So into the rain I started, soon joining a good track straight up. The wind was very strong about 40mph battering me & the squalls of rain came & went. However, half way up looking down to Shenavall bothy, not that you could see it, I was rewarded with one of nature’s beauty, a rainbow over the valley below, I just stood there watching as it came & went in awe & so very thankful that I could be there at that very moment in time.
On I went & I got to the top fairly quickly, however the winds on the top were ferocious in their intensity & I got battered all over the top, nearly falling over at one point. The wind kept changing direction, so I was not always sure how to ‘ground’ myself as I heard the wind roar down the bealach.
When I reached the point where I planned to camp, I realised I had made the right decision. The tent & me would never have survived the night with the gales I had through the night. The ground was boggy, not the best to pitch a tent, so I was pleased with my decision making & goes to show no matter how much planning you do, good old gut instinct should often be listened to!
I was glad to descend which gave some respite & halfway down I sat & had my first snack of the day.
After getting down to the bottom, I came across a lovely bridge before making my way up Corrie Hallie, now in the book it says a steep climb up, then 4.5 km across the top, what it should say is for next 7 km it is a hard slog through a muddy, peaty, boggy indent, which other walkers have made, which will test your patience & resolve!
Your one treat on this section, is looking back to where you had come up & down & up again & the mountains which gave you a breathtaking backdrop. You could almost have been in the Alps.
I am not exaggerating when I say it was one of the toughest I have done up to that point, the path was relentless going up, the terrain awkward to get any momentum of walking & it was blowing a very stiff breeze.
I also met a lady who nearly caught me having a ‘call of nature’, before I had the chance to say hello, she said in a very posh accent ‘I hope you have covered that up correctly’. There was so much I could have replied to that, but I bit my tongue quite hard, bade her good day and goodbye in one breath and went on as swiftly as my then tired legs could carry me!
I thought it would be a relief when I started to go down the other side towards the end of my walk. Oh no another sting in the tail, it was steep, grassy & boggy underfoot & much care was required but the views of the sea below gave me such a reward & knowing that I was soon finished for the day, gave me an extra spurt to get down.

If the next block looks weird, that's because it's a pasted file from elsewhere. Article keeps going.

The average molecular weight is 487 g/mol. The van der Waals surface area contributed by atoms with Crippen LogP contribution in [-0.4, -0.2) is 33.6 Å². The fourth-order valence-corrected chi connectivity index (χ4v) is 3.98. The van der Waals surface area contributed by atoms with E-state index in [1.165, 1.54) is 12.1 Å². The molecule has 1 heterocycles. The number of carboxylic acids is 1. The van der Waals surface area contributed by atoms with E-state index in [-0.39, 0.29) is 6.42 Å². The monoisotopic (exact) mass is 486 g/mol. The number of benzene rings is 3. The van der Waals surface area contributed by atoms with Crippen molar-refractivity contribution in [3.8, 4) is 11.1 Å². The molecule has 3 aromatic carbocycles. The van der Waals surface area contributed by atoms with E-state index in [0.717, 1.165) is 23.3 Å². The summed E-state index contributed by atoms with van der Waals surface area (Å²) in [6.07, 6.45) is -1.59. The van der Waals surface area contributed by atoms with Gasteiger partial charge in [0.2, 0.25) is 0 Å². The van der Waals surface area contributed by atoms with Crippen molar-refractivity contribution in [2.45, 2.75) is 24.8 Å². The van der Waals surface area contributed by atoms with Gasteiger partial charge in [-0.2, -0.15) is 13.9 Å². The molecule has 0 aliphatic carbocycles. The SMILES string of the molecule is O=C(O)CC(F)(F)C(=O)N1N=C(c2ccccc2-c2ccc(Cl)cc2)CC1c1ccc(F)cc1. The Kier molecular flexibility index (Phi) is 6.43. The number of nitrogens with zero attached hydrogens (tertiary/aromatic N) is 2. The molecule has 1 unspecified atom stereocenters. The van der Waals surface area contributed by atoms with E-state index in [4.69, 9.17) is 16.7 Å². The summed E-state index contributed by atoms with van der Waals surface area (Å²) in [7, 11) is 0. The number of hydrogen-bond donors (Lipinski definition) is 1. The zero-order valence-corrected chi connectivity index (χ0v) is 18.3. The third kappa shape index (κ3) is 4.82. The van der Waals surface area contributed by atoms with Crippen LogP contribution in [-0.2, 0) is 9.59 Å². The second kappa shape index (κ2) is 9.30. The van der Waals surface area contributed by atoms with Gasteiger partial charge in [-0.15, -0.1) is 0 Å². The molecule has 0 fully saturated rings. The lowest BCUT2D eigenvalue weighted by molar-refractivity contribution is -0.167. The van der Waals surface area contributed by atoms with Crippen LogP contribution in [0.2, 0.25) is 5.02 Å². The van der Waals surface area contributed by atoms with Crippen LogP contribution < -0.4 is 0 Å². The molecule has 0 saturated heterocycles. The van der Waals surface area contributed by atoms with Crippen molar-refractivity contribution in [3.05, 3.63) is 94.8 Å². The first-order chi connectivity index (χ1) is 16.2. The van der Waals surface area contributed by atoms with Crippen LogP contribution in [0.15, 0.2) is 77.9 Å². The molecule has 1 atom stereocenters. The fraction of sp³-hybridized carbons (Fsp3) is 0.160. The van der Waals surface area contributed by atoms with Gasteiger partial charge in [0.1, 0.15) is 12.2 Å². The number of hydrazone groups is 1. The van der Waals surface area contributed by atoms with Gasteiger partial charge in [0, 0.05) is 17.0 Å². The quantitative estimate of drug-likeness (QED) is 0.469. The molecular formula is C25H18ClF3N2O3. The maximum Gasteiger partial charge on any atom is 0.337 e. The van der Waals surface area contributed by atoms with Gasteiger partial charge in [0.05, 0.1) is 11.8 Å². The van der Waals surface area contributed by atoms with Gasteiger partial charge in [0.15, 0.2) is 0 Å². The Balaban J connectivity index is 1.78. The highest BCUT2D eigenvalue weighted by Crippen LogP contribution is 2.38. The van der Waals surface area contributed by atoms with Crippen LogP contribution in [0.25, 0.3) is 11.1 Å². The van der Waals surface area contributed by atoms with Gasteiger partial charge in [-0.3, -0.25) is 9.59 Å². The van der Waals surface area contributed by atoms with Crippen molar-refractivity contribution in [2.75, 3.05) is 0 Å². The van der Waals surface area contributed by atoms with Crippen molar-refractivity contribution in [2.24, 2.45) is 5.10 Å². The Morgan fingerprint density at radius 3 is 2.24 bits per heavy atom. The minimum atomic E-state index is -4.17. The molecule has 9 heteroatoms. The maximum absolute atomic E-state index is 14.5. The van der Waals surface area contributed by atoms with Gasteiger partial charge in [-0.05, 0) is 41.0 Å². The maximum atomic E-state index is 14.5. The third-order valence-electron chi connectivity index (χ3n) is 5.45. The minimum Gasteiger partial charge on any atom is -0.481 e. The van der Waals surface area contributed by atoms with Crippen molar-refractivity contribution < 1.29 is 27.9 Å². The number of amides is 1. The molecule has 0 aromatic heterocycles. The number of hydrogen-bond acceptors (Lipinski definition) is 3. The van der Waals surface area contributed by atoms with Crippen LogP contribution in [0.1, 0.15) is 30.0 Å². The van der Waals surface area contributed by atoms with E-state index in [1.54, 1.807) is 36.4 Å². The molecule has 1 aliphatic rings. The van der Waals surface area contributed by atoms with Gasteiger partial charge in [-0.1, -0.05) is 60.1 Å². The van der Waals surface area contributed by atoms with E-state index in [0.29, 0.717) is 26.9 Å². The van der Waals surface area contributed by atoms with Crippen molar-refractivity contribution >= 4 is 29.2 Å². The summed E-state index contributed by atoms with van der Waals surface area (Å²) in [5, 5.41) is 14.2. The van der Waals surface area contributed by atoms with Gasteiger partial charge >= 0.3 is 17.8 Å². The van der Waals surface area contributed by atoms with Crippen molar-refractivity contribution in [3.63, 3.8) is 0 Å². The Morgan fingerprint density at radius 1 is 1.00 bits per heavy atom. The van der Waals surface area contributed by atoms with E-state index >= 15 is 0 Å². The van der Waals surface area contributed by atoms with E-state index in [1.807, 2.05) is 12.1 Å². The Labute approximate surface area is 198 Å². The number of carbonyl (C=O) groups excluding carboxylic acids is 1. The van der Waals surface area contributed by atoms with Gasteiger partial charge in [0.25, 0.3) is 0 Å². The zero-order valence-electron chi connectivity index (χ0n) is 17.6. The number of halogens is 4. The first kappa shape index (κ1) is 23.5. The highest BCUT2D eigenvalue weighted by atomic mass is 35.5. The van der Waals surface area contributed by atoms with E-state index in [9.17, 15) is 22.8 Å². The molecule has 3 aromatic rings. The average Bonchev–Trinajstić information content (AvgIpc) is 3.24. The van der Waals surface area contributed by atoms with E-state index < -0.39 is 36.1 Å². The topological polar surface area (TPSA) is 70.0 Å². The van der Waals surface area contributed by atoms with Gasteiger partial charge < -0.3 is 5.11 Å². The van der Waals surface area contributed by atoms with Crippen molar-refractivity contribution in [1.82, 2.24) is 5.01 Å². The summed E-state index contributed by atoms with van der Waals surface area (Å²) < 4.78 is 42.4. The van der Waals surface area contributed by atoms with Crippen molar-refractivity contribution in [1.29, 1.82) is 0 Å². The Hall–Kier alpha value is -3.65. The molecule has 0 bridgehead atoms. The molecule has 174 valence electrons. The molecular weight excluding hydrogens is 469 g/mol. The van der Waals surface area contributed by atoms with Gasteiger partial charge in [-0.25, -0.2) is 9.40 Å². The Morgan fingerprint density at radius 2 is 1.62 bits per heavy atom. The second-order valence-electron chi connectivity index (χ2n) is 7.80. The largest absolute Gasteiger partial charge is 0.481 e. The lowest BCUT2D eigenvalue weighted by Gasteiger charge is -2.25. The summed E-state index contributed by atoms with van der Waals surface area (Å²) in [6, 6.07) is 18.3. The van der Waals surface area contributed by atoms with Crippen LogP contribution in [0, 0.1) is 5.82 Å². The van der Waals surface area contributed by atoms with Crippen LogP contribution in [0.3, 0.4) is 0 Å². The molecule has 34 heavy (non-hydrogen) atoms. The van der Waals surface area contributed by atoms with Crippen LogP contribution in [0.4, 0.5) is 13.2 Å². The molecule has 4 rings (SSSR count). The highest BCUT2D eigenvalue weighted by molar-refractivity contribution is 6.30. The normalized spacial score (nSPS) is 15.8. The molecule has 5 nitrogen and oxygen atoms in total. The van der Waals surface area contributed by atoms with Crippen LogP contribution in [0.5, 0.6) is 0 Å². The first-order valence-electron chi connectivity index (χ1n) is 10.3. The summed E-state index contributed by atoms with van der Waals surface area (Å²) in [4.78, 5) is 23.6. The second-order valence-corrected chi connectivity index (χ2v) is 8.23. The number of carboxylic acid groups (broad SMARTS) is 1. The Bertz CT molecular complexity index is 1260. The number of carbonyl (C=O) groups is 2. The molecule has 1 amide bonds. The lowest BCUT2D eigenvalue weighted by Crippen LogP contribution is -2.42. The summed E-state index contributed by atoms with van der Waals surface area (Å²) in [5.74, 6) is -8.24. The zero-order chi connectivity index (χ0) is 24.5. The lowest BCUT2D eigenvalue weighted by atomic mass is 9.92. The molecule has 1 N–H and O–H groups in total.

I met a fellow walker on the way down, but he was much more confident & quicker than this dodgy lady of nearly 60 and was not in the mood for a chat, but more in the mood for a pint I suspect.
Also the book had led me to believe I had rather a miss match of paths to get to the Ullapool road, but in fact it was very easy, partly mainly due to the hiker in hurry for the pub, so I had no need to fret about that either!
Now after writing this, it sounds like I did not enjoy my day, but I did. It was 20km over 817m ascent, & 967m of descent, so yes for me a tough day. However, the views were superb, the weather improved greatly as the day went on & waterproofs came off. The remoteness & being out there in all elements is what this walk was about & I am very grateful at this time in my life I can do it.
Day 5 Rest Day – Day 6 Ullapool to Loch Daimh
After a very long day coming into Ullapool I was pleased I had always planned to have a rest day in Ullapool.
It was time to stock up, get washing done, eat fish & chips for lunch & a Chinese takeaway in the evening. The only time I could get away with eating two calorific meals in one day…oh yes did I mention the Indian meal the night I arrived in Ullapool?
So as I was doing the Cape Wrath my way, i.e. low mileage, taking lots of photos, occasional accommodation, leisurely lunch, I had planned to get to Oykel Bridge in 2 days & yes that only meant 18km & just under 400m ascent to Loch Daimh, but you know what, as I hang on to my 50’s with the very tip of my fingers, I don’t care.
The walk starts very uninspiring, past a working quarry, up a track lined with trees, you know the sort, hard on the foot, no views & wishing you were somewhere else! However after a few km, you drop down to a bridge & suddenly you are treated to a cascade of water going under the bridge & the whole landscape opens up, like a Christmas present being hurriedly unwrapped.
There are some stunning properties on this route, very strategically placed without being too ostentatious including a boat house, beautifully made. After speaking to a local fisherman on route, it turns out these are owned by the Laird & are holiday lets rented out at an extortionate rate! Oh how the other half live!